Wednesday, June 20, 2007

Trading Thrills for Security and Self-determination

My friend Mohamed the policeman decided not to go to work since Monday. All but one of the ten people in his unit did the same. Mohamed was in surprisingly high spirits when I saw him last night, “I am free, I have no work!” After almost two years he is finally expecting to be paid a full months wage while being ordered not to appear for work.

Now Hamas has to attend to the mundane daily duties that a government is meant to. Hamas security members are driving around old Fatah vehicles and Hamas policemen in green
caps (the party's colors) have been controlling traffic, although they look a bit inexperienced, many are rather energetic in their new jobs. When a Hamas militant tells you to stop, you stop. Mohamed pointed out to me that Gazans need an iron fist to rule them, that is the only thing they will listen to and respect.

Yesterday I heard hammering outside near my building. A group of Bedouins that are illegally living in metal shacks have been told to move them. Law and order is being put into effect. I never thought I would see this day in Gaza.

The Hamas Ministry of Interior has provided Mohamed’s father, a retired army general with
an official permit for possession of his personal arms and his PA vehicle. Many other such vehicles have been confiscated from Fatah officials considered corrupt by Hamas, while in some areas searches have been carried out door to door for Fatah weapons.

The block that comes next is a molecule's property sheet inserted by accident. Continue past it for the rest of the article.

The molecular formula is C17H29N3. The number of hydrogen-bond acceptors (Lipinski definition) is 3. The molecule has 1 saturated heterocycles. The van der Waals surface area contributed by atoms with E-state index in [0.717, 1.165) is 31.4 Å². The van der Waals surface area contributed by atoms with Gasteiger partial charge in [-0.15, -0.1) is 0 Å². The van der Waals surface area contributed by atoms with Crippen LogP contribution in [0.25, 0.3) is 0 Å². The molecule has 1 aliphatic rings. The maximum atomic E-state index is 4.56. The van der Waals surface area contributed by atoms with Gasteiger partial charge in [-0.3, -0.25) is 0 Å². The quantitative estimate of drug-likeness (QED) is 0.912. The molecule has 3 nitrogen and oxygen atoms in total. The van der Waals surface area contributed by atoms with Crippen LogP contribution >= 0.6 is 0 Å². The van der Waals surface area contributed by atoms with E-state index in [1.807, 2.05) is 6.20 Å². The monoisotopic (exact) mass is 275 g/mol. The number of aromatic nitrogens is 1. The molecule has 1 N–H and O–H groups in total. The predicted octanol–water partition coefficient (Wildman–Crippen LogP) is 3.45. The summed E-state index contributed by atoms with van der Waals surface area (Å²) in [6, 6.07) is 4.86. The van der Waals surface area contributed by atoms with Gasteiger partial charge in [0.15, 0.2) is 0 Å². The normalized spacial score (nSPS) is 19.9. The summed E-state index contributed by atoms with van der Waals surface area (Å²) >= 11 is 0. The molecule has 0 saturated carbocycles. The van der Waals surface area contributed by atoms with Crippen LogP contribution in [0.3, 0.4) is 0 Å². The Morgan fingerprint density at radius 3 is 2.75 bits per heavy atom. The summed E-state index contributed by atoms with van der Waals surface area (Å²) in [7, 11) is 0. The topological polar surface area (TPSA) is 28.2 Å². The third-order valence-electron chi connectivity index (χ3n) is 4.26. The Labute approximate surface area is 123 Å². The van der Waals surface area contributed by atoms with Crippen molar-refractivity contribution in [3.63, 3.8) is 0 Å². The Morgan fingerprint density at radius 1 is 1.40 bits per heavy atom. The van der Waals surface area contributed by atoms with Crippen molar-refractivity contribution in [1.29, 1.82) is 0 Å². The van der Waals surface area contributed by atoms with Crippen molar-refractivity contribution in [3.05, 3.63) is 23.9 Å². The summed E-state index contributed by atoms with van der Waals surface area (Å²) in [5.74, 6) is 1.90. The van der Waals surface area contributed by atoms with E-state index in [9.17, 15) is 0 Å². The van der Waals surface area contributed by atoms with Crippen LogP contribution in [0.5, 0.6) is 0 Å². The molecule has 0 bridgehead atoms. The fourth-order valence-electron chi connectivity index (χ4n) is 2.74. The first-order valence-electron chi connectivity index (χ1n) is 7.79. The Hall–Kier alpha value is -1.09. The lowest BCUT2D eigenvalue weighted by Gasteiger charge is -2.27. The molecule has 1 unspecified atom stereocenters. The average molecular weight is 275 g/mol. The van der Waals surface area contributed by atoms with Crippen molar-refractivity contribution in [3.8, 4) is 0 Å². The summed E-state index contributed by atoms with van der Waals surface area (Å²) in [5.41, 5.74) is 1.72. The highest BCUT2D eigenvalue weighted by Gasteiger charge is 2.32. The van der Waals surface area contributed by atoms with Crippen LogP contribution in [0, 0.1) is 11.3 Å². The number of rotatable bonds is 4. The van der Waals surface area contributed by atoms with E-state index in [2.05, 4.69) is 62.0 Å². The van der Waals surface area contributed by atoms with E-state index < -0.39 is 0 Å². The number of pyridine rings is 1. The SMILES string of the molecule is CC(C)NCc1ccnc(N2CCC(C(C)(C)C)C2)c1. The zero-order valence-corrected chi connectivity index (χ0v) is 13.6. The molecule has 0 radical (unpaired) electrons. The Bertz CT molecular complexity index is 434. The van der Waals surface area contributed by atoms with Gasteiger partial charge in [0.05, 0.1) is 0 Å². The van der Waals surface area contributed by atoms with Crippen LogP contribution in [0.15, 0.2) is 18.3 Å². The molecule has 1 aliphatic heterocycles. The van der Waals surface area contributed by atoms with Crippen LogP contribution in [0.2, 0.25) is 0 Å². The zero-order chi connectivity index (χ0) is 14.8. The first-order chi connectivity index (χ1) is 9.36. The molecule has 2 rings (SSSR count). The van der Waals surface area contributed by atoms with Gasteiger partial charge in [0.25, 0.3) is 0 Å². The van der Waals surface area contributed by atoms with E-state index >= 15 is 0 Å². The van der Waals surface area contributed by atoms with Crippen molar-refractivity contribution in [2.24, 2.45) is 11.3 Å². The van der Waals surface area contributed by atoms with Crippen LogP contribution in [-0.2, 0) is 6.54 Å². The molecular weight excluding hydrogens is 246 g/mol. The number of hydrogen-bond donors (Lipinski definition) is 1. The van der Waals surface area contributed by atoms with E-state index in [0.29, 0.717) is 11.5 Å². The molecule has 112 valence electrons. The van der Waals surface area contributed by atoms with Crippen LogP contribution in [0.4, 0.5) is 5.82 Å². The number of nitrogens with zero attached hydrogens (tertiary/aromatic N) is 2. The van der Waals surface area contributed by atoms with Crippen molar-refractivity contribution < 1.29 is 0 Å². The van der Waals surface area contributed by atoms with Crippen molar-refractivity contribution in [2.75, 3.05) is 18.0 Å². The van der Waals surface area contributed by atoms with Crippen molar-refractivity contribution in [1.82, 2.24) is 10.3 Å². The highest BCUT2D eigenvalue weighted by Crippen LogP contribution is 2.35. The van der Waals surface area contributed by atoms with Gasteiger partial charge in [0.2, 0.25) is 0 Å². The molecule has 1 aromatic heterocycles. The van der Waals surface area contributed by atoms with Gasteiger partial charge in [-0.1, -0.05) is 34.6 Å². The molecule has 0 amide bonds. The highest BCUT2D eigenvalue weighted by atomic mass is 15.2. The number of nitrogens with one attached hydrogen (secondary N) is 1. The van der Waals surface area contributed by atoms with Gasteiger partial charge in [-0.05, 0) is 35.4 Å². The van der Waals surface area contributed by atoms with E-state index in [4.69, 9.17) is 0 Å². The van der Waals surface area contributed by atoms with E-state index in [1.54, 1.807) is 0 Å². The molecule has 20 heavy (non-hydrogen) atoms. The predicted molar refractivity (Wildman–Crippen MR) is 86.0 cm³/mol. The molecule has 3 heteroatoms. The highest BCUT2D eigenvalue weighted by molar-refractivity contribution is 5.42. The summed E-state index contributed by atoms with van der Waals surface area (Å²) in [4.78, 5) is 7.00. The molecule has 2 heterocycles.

A taxi driver told me that so many of the Fatah leaders that were chased out of Gaza were the ones that were ruining things, they never paid their bills and messed things up for the rest of the people. In Gaza, much like other Arab societies, so many daily obstacles (like paying bills, canceling traffic tickets, getting your kids to pass their exams..) rely on who you know or who you are to get done. In some ways the often corrupt Fatah leadership has finally paid their bills, yet many innocent policemen, government employees and others are being punished along with their superiors.

The fruit shop down the street was rather empty today, only local vegetables, some local fruit and three baskets of Israeli apples. For nine days now items like fruit and newspapers have not been allowed into Gaza. It seems Israel is punishing Palestinians, much like a disobedient child, by confiscating some of the everyday thrills of life, like Israeli fruit, yogurt and newspapers.

A report in the International Herald Tribune reported,

"Israel's agriculture minister, Shalom Simchon, has asked Defense Minister Ehud Barak, who officially took office on Tuesday, to find a way to resume the transfer of Israeli produce into Gaza, Army Radio reported. The closure of Karni is costing Israeli farmers who market to Gaza almost $5 million a week, a farmer's association said. Simchon told Army Radio, "Anyone who thinks that the crossings with Gaza will remain closed is wrong."

Israel’s economy is intricately tied to Gaza’s and Israel is losing just as much if not more than the Palestinians are with such a closure; Gaza serves as Israel’s third class market as pointed out ever so discretely in Haaretz,

“In some cases this fruit is grown specifically for Gaza and is not sold in Israel, and it will be extremely difficult for farmers to find alternative markets in Israel or overseas.”